The Zanzibar Electoral Commission recently announced that the Tanzanian island’s local presidential election will be rerun on March 20, after having annulled the results of an October ballot that many believed was won by the opposition Civic United Front (CUF). In an email interview, Michael Jennings, senior lecturer in the department of development studies at SOAS, University of London, discusses Zanzibar’s election crisis.
WPR: Why were the results of October’s regional presidential election in Zanzibar canceled, and what is at stake in the standoff over the recently announced new elections?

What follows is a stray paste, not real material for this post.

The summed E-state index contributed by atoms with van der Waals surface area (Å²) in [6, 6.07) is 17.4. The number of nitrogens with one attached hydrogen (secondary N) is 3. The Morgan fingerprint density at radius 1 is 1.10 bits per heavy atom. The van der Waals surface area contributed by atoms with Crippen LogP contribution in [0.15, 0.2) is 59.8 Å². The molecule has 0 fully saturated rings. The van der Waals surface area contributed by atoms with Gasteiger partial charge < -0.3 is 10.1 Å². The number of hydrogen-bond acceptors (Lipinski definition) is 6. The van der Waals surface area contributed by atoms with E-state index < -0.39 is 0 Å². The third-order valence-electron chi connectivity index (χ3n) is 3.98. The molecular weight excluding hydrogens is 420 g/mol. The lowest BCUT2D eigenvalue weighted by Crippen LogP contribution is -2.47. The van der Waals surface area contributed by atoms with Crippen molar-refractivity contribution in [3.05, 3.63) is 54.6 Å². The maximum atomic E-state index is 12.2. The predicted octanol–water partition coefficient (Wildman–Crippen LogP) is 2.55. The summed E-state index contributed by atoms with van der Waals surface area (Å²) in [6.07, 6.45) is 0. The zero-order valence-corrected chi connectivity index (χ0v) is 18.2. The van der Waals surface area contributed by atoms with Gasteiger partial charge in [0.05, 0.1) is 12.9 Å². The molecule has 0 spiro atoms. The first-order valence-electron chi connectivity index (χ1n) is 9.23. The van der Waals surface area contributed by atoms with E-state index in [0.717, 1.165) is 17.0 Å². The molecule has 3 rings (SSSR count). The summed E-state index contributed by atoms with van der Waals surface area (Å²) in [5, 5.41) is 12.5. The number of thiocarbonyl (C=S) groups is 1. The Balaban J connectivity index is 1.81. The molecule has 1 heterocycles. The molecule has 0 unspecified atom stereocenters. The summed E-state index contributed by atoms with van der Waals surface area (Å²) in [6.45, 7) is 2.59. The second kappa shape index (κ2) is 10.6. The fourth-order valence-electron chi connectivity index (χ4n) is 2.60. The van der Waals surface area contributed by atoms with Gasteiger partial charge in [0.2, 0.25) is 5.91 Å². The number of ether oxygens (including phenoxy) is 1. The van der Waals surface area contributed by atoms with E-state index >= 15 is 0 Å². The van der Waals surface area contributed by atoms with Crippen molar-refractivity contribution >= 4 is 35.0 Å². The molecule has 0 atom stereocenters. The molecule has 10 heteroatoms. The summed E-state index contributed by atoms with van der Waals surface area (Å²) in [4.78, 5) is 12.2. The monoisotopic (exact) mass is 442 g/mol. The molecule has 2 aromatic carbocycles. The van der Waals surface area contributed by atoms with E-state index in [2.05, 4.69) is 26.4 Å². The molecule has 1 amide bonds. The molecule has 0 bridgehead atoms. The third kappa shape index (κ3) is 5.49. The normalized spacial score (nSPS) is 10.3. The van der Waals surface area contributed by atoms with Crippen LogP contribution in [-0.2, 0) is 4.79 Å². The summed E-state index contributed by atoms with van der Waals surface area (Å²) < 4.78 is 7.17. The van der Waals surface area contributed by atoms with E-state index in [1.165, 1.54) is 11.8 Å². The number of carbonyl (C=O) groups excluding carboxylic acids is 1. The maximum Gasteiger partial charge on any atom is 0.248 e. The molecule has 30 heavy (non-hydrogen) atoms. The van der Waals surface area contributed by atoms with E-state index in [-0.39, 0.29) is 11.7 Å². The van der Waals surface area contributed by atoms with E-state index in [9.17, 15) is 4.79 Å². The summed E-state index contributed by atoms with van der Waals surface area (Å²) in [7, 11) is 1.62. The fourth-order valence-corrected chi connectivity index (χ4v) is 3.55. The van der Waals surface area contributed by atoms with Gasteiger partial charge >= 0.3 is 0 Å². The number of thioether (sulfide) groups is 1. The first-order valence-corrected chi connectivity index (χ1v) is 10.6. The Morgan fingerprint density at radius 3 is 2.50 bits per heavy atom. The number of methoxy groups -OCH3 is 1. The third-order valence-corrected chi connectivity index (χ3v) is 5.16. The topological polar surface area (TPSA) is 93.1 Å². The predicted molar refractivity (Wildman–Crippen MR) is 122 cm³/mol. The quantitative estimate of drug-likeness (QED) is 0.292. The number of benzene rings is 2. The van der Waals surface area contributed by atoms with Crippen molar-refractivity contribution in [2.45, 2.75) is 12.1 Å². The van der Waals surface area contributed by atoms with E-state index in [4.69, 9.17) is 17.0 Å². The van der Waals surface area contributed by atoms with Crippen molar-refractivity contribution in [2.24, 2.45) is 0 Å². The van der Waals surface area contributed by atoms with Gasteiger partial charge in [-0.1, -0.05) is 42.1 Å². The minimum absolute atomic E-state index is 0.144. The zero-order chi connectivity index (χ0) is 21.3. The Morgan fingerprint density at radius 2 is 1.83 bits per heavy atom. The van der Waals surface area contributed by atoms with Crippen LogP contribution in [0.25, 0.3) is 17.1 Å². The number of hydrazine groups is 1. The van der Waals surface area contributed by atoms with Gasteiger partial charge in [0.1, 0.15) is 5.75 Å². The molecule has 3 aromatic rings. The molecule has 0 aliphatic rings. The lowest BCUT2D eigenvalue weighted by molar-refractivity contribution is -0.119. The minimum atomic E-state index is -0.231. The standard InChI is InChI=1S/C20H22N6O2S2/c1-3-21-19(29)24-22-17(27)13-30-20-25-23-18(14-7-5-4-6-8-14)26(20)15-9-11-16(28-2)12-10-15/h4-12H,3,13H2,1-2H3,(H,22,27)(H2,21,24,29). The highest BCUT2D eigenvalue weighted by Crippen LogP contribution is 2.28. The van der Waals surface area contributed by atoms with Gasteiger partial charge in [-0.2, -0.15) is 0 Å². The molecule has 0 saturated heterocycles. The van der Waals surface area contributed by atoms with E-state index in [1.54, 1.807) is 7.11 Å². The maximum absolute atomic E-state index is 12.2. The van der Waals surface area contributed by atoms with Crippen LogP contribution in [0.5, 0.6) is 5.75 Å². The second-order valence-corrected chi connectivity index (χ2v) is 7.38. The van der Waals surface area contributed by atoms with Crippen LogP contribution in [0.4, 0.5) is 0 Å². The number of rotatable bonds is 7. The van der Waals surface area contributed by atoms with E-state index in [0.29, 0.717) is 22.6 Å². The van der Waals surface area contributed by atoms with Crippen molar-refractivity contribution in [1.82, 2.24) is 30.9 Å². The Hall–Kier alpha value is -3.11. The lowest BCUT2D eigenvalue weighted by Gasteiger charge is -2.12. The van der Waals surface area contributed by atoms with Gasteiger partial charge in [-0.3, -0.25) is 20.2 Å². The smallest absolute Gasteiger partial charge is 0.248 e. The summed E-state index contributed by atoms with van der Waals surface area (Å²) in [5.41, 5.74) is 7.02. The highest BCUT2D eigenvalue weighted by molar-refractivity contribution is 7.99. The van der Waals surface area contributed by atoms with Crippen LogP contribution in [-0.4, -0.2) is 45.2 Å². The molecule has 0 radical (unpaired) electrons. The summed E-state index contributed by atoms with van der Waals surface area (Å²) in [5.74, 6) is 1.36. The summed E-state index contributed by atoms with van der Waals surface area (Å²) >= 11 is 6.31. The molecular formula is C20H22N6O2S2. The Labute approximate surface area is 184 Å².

Michael Jennings: Officially the results of the elections on Zanzibar were nullified after the Zanzibar Electoral Commission alleged malpractice and rigging. However, international observers had declared the elections to be mostly fair and clean, and it is widely believed that the opposition Civic United Front (CUF) won the poll. Pressure to overturn the results was most likely directed by the Zanzibar branch of the ruling Chama Cha Mapinduzi (CCM), which fears losing power and the control over patronage that power brings with it. However, mainland CCM leaders also have concerns about the possibility of an opposition president of Zanzibar being a formal part of the Tanzanian government, as the island’s president also serves as first vice-president.